Sending a three-ish tick pulse to the line at the top of the image (you can see the monostable I used to generate this signal for testing) causes the register to shift while sending anything significantly longer fills the whole thing with zeros.

The principle it operates on is pretty old and fairly uninteresting so I'm not going to explain it in too much detail. In each tileable unit, there are two comparators that form a loop to store the analog value, a single comparator used to carry the signal into the next unit down the register, and some circuitry on top for shifting that selectively forces different comparators to "zero-out" at different times.

After compacting this down and stretching it to five-wide so it would tile nicely with the computery bit, I crammed two of them into the logic (one goes to the top row of numbers, one goes to the bottom row of numbers).

Yellow blobs are the shift registers themselves, orange blobs are lines going from the shift registers to the computery bit, magenta/purple blobs are lines going from the shift registers to the displays. Please excuse my MS Paint skills.


Part IV: The numeric displays
This is the most "innovative" part of the whole thing- there is a distinct lack of displays that are flush with the floor (most of them get embedded into walls, so that's where the attention towards optimization has been).

At a high level, my design consists of an analog decoder (in redstone, we call it a "redcoder") that takes a signal strength from 0-9 and turns on one of ten torch towers. It also contains seven or gates (one for each segment), and a little bit of routing wizardry to convert what would be a fairly normal "in-wall" display to an "in-floor" display.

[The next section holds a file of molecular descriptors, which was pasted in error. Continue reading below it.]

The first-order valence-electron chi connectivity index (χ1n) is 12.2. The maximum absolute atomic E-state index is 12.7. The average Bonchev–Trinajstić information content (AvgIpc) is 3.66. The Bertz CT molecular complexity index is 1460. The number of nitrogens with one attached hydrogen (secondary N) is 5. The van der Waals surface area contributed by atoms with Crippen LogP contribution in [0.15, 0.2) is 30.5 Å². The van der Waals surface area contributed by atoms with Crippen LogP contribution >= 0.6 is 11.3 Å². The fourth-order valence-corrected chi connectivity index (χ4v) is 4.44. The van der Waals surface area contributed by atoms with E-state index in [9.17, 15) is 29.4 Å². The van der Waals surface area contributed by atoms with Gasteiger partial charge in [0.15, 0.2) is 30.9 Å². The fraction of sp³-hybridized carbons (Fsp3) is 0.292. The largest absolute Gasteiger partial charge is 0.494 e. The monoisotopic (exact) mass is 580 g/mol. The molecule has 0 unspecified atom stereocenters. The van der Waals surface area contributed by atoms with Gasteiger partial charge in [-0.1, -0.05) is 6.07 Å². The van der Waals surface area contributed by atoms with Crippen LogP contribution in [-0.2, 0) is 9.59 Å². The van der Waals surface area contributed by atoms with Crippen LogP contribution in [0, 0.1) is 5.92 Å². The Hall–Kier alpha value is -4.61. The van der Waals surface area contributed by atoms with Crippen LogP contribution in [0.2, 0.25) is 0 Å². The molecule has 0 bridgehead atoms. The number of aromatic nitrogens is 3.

Here's the redcoder. It's not my design, I forget where I got it from, but it's fairly neat and cleanly fits into my 5-wide tileable unit.


The display logic itself is mostly just or gates like I mentioned before, usually trivial stuff like this (remember, only one of the redstone torches will be on- the normal torches are overkill, see the section for survival considerations)


However, getting seven of them to fit into my tiny blueprint posed quite a challenge. I had to use a variety of techniques to get them all to fit :)

Now, what I have here is a display like this, where it could sit flush with a wall:

What I really want is something that sits flush with the floor, like this:


This was accomplished with a bunch of tiny wires that "rotated" the signals in a way:


I actually needed to create two displays: one with the input on the same side as the display, and one with the input on the opposite side of the display. You can kinda see why in the image below; the display logic is very long, so three of them together create a contraption much longer than the screen is. I had to hide as much of the display logic outside of the screen region as I could. Note that the input of the result display (the leftmost one) is constrained by the calculating logic behind it.



Part V: Keypads

Each numeric input key consists of a bunch of pressure plates on top of the physical key in the case that activates a small mechanism inside the display that (in turn) sets two lines that go into the keypad logic.

Here's what one keypad looks like under the hood.


I went with a piston in the mechanism because you can hear it respond better than the click of the pressure plates- it also made it fairly easy to work with.

The comparator-based analog bus in the picture contains the signal strength corresponding to the number that was pressed (i.e. no signal if you pressed the 0 key, a signal strength of 1 if you press the 1 key, etc). The second line is a digital (on or off) line that is on with each keypress- getting these two lines to be timed approximately the same was an absolute nightmare for various reasons. In retrospect, if I had assigned the 0 key a signal strength of 1 (and the 1 key a signal strength of 2, etc) and decrement with a redstone dust before storing into the shift register, I wouldn't have needed the second line. But logically, this line makes sense, as the shift register takes two inputs, an analog value and a digital signal to shift.